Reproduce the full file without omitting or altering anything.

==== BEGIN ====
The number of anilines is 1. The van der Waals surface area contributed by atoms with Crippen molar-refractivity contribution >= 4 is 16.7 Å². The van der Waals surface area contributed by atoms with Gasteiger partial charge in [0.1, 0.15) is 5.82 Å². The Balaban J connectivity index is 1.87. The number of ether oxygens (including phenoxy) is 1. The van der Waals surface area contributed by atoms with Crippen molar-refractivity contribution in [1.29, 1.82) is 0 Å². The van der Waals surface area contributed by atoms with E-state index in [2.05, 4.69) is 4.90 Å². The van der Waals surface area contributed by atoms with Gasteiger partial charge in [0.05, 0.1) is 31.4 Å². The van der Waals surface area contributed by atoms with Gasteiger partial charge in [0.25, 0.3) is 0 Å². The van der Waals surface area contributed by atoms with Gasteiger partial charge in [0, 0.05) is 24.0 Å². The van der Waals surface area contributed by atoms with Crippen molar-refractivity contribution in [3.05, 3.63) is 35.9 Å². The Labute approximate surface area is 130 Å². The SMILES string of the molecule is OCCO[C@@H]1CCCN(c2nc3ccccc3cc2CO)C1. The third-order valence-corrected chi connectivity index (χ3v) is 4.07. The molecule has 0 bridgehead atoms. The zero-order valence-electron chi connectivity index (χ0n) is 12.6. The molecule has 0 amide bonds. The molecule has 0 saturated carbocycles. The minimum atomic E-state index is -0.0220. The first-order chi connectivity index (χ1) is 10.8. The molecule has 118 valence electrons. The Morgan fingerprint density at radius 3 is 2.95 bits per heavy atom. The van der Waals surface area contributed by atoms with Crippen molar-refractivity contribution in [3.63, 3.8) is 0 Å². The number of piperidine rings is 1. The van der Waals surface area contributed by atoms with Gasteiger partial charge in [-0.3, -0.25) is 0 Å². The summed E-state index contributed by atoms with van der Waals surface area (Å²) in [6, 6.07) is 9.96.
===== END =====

The number of anilines is 1. The van der Waals surface area contributed by atoms with Crippen molar-refractivity contribution >= 4 is 16.7 Å². The van der Waals surface area contributed by atoms with Gasteiger partial charge in [0.1, 0.15) is 5.82 Å². The Balaban J connectivity index is 1.87. The number of ether oxygens (including phenoxy) is 1. The van der Waals surface area contributed by atoms with Crippen molar-refractivity contribution in [1.29, 1.82) is 0 Å². The van der Waals surface area contributed by atoms with E-state index in [2.05, 4.69) is 4.90 Å². The van der Waals surface area contributed by atoms with Gasteiger partial charge in [0.05, 0.1) is 31.4 Å². The van der Waals surface area contributed by atoms with Gasteiger partial charge in [0.25, 0.3) is 0 Å². The van der Waals surface area contributed by atoms with Gasteiger partial charge in [0, 0.05) is 24.0 Å². The van der Waals surface area contributed by atoms with Crippen molar-refractivity contribution in [3.05, 3.63) is 35.9 Å². The Labute approximate surface area is 130 Å². The SMILES string of the molecule is OCCO[C@@H]1CCCN(c2nc3ccccc3cc2CO)C1. The third-order valence-corrected chi connectivity index (χ3v) is 4.07. The molecule has 0 bridgehead atoms. The zero-order valence-electron chi connectivity index (χ0n) is 12.6. The molecule has 0 amide bonds. The molecule has 0 saturated carbocycles. The minimum atomic E-state index is -0.0220. The first-order chi connectivity index (χ1) is 10.8. The molecule has 118 valence electrons. The Morgan fingerprint density at radius 3 is 2.95 bits per heavy atom. The van der Waals surface area contributed by atoms with Crippen molar-refractivity contribution in [3.63, 3.8) is 0 Å². The number of piperidine rings is 1. The van der Waals surface area contributed by atoms with Gasteiger partial charge in [-0.3, -0.25) is 0 Å². The summed E-state index contributed by atoms with van der Waals surface area (Å²) in [6, 6.07) is 9.96.